A trip to a local pond or stream might be a good way of introducing kids not only to frogs and salamanders but also common aquatic insects such as caddisflies, water striders,  whirly-gig beetles and, of course, dragonflies. Female dragonflies lay eggs in water where the nymphs develop, feeding on other aquatic insects.  After several growing cycles, they leave the water, the skin splits and the adults emerge. Look for the cast off skins of the nymph stage of the green darner dragonfly clinging to rushes and cattails at the water’s edge.

Kids will also notice the nymph stage of the froghopper (often called “spittlebugs”) hiding in a mass of frothy bubbles at the stem of a blade of grass. Open the mass of bubbles with your fingers and you are likely to see a tiny, frog-like insect inside. Eggs are laid on plants in the fall. Nymphs emerge in spring, form small masses of bubbles for protection and feed on plant juices. Adults (tiny hoppers who jump from plant to plant) emerge after several molts.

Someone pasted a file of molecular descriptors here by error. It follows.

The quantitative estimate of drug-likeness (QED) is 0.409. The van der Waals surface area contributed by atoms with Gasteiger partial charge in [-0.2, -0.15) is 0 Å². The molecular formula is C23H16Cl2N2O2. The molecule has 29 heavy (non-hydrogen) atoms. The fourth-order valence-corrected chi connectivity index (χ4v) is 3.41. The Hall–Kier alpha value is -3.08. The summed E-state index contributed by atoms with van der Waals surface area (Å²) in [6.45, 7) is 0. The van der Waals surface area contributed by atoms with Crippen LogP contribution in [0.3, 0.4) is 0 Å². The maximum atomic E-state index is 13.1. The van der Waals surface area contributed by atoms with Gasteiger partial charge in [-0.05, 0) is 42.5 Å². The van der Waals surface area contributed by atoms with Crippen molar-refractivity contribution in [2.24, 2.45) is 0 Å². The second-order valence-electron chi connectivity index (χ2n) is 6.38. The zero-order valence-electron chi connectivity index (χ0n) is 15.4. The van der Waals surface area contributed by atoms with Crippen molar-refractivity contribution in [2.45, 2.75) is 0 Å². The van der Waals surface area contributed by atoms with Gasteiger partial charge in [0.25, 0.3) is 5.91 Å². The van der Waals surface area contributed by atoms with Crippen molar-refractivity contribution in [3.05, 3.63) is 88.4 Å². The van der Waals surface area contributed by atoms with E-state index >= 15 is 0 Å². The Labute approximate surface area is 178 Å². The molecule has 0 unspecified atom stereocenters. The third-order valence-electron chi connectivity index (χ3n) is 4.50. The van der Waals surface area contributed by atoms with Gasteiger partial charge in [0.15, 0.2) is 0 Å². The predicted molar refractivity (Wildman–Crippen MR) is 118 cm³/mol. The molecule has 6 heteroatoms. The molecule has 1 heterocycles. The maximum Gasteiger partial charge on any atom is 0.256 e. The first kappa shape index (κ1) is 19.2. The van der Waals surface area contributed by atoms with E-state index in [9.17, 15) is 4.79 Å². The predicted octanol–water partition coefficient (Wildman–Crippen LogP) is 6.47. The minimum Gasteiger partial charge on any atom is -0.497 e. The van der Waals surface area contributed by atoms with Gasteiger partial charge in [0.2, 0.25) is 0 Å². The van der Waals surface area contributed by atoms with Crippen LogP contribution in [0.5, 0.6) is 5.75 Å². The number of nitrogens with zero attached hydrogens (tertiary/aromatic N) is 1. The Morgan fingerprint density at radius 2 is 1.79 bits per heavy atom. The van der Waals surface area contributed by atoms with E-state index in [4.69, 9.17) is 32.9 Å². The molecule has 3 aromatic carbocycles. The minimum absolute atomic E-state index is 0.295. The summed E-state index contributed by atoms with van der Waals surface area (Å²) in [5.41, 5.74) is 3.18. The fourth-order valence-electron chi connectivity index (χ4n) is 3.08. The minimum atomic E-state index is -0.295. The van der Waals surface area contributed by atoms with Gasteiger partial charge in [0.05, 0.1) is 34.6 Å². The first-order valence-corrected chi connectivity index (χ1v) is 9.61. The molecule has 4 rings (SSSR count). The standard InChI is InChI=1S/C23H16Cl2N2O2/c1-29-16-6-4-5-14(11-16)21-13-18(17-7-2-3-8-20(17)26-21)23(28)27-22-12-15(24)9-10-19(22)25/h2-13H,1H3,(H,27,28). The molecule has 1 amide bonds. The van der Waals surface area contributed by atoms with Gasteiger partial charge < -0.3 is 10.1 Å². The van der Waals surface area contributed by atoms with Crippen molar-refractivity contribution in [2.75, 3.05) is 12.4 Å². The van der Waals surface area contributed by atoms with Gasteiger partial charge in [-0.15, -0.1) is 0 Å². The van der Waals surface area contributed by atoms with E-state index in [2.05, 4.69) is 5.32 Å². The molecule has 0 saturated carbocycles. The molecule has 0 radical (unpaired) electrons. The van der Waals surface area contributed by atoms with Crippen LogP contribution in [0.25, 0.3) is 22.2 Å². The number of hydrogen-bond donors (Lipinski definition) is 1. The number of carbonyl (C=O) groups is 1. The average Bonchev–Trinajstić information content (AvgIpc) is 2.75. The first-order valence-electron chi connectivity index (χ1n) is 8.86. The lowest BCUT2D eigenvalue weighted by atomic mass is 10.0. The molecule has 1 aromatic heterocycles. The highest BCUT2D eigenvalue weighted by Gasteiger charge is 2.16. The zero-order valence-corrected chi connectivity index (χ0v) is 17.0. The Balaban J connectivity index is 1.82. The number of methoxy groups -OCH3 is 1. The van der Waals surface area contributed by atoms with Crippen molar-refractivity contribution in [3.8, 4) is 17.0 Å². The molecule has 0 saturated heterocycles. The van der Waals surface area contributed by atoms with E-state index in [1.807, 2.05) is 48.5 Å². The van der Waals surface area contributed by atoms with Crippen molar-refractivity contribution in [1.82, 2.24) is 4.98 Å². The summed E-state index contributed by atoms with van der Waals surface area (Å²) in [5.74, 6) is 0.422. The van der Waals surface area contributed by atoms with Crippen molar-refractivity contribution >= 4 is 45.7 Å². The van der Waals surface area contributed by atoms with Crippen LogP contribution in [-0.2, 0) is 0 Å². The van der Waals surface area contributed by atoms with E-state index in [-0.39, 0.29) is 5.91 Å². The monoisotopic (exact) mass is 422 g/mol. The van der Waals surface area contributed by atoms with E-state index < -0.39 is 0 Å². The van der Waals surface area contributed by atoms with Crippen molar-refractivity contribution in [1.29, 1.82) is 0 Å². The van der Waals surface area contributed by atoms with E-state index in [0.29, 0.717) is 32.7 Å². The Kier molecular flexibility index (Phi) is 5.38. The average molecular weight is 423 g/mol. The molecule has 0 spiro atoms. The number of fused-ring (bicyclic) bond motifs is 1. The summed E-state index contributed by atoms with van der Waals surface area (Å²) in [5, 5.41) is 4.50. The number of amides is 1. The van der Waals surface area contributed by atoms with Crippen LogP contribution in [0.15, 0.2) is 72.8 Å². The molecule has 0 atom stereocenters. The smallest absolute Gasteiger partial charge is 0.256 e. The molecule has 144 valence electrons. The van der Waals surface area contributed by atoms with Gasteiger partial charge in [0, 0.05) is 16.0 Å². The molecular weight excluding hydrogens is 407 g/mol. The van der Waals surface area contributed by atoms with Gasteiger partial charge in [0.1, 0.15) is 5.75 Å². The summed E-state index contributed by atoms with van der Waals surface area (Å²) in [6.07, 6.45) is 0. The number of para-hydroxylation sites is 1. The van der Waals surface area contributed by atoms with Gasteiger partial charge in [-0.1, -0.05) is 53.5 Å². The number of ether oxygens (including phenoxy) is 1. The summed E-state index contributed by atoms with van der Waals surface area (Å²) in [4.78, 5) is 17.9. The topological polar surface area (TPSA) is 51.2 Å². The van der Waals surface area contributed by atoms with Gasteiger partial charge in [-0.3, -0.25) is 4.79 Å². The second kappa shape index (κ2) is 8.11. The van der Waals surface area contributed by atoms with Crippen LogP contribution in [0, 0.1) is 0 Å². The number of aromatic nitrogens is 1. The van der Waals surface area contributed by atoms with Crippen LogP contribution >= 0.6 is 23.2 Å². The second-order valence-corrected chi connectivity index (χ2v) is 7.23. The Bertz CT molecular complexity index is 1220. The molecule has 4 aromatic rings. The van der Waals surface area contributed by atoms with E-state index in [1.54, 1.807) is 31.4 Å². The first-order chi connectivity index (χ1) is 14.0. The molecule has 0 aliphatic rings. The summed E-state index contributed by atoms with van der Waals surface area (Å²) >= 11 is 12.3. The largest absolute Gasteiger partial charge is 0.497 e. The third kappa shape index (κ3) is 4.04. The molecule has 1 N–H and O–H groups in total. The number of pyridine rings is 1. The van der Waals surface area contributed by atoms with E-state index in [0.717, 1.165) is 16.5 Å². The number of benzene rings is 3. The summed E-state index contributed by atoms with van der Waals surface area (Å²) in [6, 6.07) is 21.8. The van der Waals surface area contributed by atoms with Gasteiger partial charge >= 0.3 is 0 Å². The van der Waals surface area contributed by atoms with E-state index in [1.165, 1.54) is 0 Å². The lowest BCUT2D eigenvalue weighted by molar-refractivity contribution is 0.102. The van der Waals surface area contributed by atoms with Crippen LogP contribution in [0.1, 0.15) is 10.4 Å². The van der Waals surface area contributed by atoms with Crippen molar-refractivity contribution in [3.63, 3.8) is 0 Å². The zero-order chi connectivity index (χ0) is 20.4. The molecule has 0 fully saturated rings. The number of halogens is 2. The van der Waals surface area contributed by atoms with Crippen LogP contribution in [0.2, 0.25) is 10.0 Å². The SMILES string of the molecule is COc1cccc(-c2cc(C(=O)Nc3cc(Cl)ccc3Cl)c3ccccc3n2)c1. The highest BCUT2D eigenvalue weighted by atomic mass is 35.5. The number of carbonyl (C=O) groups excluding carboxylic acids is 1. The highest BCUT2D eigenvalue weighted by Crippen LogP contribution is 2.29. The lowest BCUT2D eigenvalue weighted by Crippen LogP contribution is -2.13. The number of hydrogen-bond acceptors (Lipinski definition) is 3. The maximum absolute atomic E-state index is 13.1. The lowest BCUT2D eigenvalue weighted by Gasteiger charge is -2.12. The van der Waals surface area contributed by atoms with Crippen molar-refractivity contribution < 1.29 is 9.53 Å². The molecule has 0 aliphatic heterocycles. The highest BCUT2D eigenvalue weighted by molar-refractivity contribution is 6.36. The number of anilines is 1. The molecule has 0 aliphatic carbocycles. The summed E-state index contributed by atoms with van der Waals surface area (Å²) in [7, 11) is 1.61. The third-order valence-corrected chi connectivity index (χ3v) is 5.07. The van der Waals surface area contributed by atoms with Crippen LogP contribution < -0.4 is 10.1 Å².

In the garden  
Of course, one of the best ways to show your kids the natural world is to grow a garden. Even “pest” insects such as cabbage white butterflies and potato bugs provide an opportunity for learning. If you are growing carrots or dill or parsley (all members of the carrot family), you might be able to raise black swallowtail butterflies. If you find the green, yellow and black larva eating your herbs, you can easily collect them to raise in captivity. Feed caterpillars from the food plant you found them on and wait for them to spin their pretty, spiny chrysalises. (The word chrysalis has its root in the Greek word for gold, Khrusos.) Black Swallowtail larval stage is from two to three weeks and pupa stage is about 10-20 days.